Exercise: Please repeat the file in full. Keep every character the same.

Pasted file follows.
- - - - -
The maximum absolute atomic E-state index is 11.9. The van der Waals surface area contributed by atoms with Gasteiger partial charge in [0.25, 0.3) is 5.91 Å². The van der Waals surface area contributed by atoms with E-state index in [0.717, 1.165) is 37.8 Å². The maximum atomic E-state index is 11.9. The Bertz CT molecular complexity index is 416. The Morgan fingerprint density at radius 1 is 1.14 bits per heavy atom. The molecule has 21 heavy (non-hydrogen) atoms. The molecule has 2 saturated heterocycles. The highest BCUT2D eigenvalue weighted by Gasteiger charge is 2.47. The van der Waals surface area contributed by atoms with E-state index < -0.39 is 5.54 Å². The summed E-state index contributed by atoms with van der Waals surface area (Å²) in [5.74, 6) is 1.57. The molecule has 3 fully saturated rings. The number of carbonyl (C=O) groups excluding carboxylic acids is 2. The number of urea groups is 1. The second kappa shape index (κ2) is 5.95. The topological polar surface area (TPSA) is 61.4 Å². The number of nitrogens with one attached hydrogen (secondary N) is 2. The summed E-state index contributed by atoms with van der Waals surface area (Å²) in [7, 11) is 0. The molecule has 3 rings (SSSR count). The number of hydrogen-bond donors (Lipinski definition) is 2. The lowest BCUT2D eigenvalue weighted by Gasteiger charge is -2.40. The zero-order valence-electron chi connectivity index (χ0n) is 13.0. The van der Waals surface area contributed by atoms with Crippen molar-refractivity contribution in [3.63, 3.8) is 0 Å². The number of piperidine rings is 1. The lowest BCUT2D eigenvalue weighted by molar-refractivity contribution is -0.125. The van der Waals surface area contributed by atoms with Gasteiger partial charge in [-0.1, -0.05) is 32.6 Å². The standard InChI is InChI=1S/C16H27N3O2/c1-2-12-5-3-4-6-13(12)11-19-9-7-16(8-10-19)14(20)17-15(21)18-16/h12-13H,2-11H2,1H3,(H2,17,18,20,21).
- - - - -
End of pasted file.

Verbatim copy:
The maximum absolute atomic E-state index is 11.9. The van der Waals surface area contributed by atoms with Gasteiger partial charge in [0.25, 0.3) is 5.91 Å². The van der Waals surface area contributed by atoms with E-state index in [0.717, 1.165) is 37.8 Å². The maximum atomic E-state index is 11.9. The Bertz CT molecular complexity index is 416. The Morgan fingerprint density at radius 1 is 1.14 bits per heavy atom. The molecule has 21 heavy (non-hydrogen) atoms. The molecule has 2 saturated heterocycles. The highest BCUT2D eigenvalue weighted by Gasteiger charge is 2.47. The van der Waals surface area contributed by atoms with E-state index < -0.39 is 5.54 Å². The summed E-state index contributed by atoms with van der Waals surface area (Å²) in [5.74, 6) is 1.57. The molecule has 3 fully saturated rings. The number of carbonyl (C=O) groups excluding carboxylic acids is 2. The number of urea groups is 1. The second kappa shape index (κ2) is 5.95. The topological polar surface area (TPSA) is 61.4 Å². The number of nitrogens with one attached hydrogen (secondary N) is 2. The summed E-state index contributed by atoms with van der Waals surface area (Å²) in [7, 11) is 0. The molecule has 3 rings (SSSR count). The number of hydrogen-bond donors (Lipinski definition) is 2. The lowest BCUT2D eigenvalue weighted by Gasteiger charge is -2.40. The zero-order valence-electron chi connectivity index (χ0n) is 13.0. The van der Waals surface area contributed by atoms with Crippen molar-refractivity contribution in [3.63, 3.8) is 0 Å². The number of piperidine rings is 1. The lowest BCUT2D eigenvalue weighted by molar-refractivity contribution is -0.125. The van der Waals surface area contributed by atoms with Gasteiger partial charge in [-0.1, -0.05) is 32.6 Å². The standard InChI is InChI=1S/C16H27N3O2/c1-2-12-5-3-4-6-13(12)11-19-9-7-16(8-10-19)14(20)17-15(21)18-16/h12-13H,2-11H2,1H3,(H2,17,18,20,21).